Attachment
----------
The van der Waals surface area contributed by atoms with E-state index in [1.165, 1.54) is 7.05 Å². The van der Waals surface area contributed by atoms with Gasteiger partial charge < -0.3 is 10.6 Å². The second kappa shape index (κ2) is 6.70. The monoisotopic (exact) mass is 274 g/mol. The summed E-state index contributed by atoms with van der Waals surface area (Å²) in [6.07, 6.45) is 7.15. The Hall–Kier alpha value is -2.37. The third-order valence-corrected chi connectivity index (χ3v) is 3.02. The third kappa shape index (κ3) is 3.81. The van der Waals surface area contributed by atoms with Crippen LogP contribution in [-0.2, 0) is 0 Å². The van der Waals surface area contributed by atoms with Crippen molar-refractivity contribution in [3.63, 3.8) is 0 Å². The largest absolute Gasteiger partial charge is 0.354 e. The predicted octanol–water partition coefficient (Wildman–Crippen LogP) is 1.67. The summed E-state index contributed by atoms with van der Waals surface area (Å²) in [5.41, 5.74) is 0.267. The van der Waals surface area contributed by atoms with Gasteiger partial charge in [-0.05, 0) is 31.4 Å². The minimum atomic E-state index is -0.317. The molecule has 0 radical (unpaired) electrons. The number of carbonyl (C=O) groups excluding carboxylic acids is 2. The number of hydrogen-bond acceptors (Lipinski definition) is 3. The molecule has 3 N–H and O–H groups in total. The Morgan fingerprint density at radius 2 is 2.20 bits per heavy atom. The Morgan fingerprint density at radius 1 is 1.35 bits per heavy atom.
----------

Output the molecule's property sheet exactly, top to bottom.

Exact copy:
The van der Waals surface area contributed by atoms with E-state index in [1.165, 1.54) is 7.05 Å². The van der Waals surface area contributed by atoms with Gasteiger partial charge < -0.3 is 10.6 Å². The second kappa shape index (κ2) is 6.70. The monoisotopic (exact) mass is 274 g/mol. The summed E-state index contributed by atoms with van der Waals surface area (Å²) in [6.07, 6.45) is 7.15. The Hall–Kier alpha value is -2.37. The third-order valence-corrected chi connectivity index (χ3v) is 3.02. The third kappa shape index (κ3) is 3.81. The van der Waals surface area contributed by atoms with Crippen LogP contribution in [-0.2, 0) is 0 Å². The van der Waals surface area contributed by atoms with Crippen molar-refractivity contribution in [3.63, 3.8) is 0 Å². The largest absolute Gasteiger partial charge is 0.354 e. The predicted octanol–water partition coefficient (Wildman–Crippen LogP) is 1.67. The summed E-state index contributed by atoms with van der Waals surface area (Å²) in [5.41, 5.74) is 0.267. The van der Waals surface area contributed by atoms with Gasteiger partial charge in [-0.05, 0) is 31.4 Å². The minimum atomic E-state index is -0.317. The molecule has 0 radical (unpaired) electrons. The number of carbonyl (C=O) groups excluding carboxylic acids is 2. The number of hydrogen-bond acceptors (Lipinski definition) is 3. The molecule has 3 N–H and O–H groups in total. The Morgan fingerprint density at radius 2 is 2.20 bits per heavy atom. The Morgan fingerprint density at radius 1 is 1.35 bits per heavy atom.